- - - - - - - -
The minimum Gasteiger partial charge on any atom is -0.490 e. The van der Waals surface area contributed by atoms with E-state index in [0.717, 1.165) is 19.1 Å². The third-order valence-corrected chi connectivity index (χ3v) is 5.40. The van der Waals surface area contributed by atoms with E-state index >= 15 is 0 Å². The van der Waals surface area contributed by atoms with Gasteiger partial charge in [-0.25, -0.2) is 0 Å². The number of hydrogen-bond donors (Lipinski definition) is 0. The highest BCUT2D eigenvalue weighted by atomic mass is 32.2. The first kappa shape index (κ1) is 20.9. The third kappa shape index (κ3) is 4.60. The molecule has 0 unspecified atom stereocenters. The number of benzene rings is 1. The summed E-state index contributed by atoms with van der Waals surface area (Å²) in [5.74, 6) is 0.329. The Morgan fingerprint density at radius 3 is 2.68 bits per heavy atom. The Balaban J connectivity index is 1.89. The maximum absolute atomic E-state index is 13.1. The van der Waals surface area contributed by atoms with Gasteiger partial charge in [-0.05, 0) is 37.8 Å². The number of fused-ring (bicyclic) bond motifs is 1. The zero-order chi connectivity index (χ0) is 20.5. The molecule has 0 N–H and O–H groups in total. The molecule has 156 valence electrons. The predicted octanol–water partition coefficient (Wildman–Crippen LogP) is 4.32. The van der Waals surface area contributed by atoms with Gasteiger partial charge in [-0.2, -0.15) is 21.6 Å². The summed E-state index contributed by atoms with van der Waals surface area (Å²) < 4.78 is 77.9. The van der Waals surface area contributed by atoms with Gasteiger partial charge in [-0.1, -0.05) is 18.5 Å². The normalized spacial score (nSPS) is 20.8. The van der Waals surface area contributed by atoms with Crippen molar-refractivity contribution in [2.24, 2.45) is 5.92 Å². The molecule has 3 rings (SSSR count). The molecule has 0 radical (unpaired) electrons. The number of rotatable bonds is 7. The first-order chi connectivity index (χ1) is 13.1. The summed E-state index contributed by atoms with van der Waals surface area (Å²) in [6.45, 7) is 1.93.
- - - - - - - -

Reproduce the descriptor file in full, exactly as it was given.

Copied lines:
The minimum Gasteiger partial charge on any atom is -0.490 e. The van der Waals surface area contributed by atoms with E-state index in [0.717, 1.165) is 19.1 Å². The third-order valence-corrected chi connectivity index (χ3v) is 5.40. The van der Waals surface area contributed by atoms with E-state index >= 15 is 0 Å². The van der Waals surface area contributed by atoms with Gasteiger partial charge in [-0.25, -0.2) is 0 Å². The number of hydrogen-bond donors (Lipinski definition) is 0. The highest BCUT2D eigenvalue weighted by atomic mass is 32.2. The first kappa shape index (κ1) is 20.9. The third kappa shape index (κ3) is 4.60. The molecule has 0 unspecified atom stereocenters. The number of benzene rings is 1. The summed E-state index contributed by atoms with van der Waals surface area (Å²) in [5.74, 6) is 0.329. The Morgan fingerprint density at radius 3 is 2.68 bits per heavy atom. The Balaban J connectivity index is 1.89. The maximum absolute atomic E-state index is 13.1. The van der Waals surface area contributed by atoms with Gasteiger partial charge in [-0.05, 0) is 37.8 Å². The number of fused-ring (bicyclic) bond motifs is 1. The zero-order chi connectivity index (χ0) is 20.5. The molecule has 0 N–H and O–H groups in total. The molecule has 156 valence electrons. The predicted octanol–water partition coefficient (Wildman–Crippen LogP) is 4.32. The van der Waals surface area contributed by atoms with Gasteiger partial charge in [-0.2, -0.15) is 21.6 Å². The summed E-state index contributed by atoms with van der Waals surface area (Å²) < 4.78 is 77.9. The van der Waals surface area contributed by atoms with Gasteiger partial charge in [-0.1, -0.05) is 18.5 Å². The normalized spacial score (nSPS) is 20.8. The van der Waals surface area contributed by atoms with Crippen molar-refractivity contribution in [2.24, 2.45) is 5.92 Å². The molecule has 3 rings (SSSR count). The molecule has 0 radical (unpaired) electrons. The number of rotatable bonds is 7. The first-order chi connectivity index (χ1) is 13.1. The summed E-state index contributed by atoms with van der Waals surface area (Å²) in [6.45, 7) is 1.93.